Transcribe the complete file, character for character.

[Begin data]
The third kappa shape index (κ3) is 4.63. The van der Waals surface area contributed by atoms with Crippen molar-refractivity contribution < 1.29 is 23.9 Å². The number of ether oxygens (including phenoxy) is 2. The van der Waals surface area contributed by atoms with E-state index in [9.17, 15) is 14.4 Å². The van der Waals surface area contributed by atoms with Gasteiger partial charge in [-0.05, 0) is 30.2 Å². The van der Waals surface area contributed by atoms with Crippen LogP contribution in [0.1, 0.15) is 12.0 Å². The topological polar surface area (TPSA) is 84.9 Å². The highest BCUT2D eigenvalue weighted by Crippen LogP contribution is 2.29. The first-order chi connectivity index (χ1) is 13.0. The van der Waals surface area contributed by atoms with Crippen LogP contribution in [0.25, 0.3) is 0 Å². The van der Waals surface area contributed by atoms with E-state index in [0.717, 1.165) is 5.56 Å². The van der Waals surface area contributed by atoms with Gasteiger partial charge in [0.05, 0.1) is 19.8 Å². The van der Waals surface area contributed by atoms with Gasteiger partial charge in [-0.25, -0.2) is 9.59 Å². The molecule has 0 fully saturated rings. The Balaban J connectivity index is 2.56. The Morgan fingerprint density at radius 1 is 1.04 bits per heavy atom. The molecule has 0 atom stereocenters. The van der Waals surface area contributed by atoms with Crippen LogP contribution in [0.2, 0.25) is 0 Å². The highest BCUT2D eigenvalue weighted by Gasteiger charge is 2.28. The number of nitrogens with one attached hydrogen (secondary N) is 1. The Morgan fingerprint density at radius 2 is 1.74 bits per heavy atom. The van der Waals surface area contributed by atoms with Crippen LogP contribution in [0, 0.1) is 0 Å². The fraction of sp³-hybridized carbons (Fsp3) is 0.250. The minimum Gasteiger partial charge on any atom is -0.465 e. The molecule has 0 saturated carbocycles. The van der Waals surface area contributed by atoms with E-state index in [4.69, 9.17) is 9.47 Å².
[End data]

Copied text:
The third kappa shape index (κ3) is 4.63. The van der Waals surface area contributed by atoms with Crippen molar-refractivity contribution < 1.29 is 23.9 Å². The number of ether oxygens (including phenoxy) is 2. The van der Waals surface area contributed by atoms with E-state index in [9.17, 15) is 14.4 Å². The van der Waals surface area contributed by atoms with Gasteiger partial charge in [-0.05, 0) is 30.2 Å². The van der Waals surface area contributed by atoms with Crippen LogP contribution in [0.1, 0.15) is 12.0 Å². The topological polar surface area (TPSA) is 84.9 Å². The highest BCUT2D eigenvalue weighted by Crippen LogP contribution is 2.29. The first-order chi connectivity index (χ1) is 13.0. The van der Waals surface area contributed by atoms with Crippen LogP contribution in [0.25, 0.3) is 0 Å². The van der Waals surface area contributed by atoms with E-state index in [0.717, 1.165) is 5.56 Å². The van der Waals surface area contributed by atoms with Gasteiger partial charge in [0.05, 0.1) is 19.8 Å². The van der Waals surface area contributed by atoms with Gasteiger partial charge in [-0.25, -0.2) is 9.59 Å². The molecule has 0 fully saturated rings. The Balaban J connectivity index is 2.56. The Morgan fingerprint density at radius 1 is 1.04 bits per heavy atom. The molecule has 0 atom stereocenters. The van der Waals surface area contributed by atoms with Crippen LogP contribution in [0.2, 0.25) is 0 Å². The highest BCUT2D eigenvalue weighted by Gasteiger charge is 2.28. The number of nitrogens with one attached hydrogen (secondary N) is 1. The Morgan fingerprint density at radius 2 is 1.74 bits per heavy atom. The van der Waals surface area contributed by atoms with Crippen LogP contribution in [0, 0.1) is 0 Å². The fraction of sp³-hybridized carbons (Fsp3) is 0.250. The minimum Gasteiger partial charge on any atom is -0.465 e. The molecule has 0 saturated carbocycles. The van der Waals surface area contributed by atoms with E-state index in [4.69, 9.17) is 9.47 Å².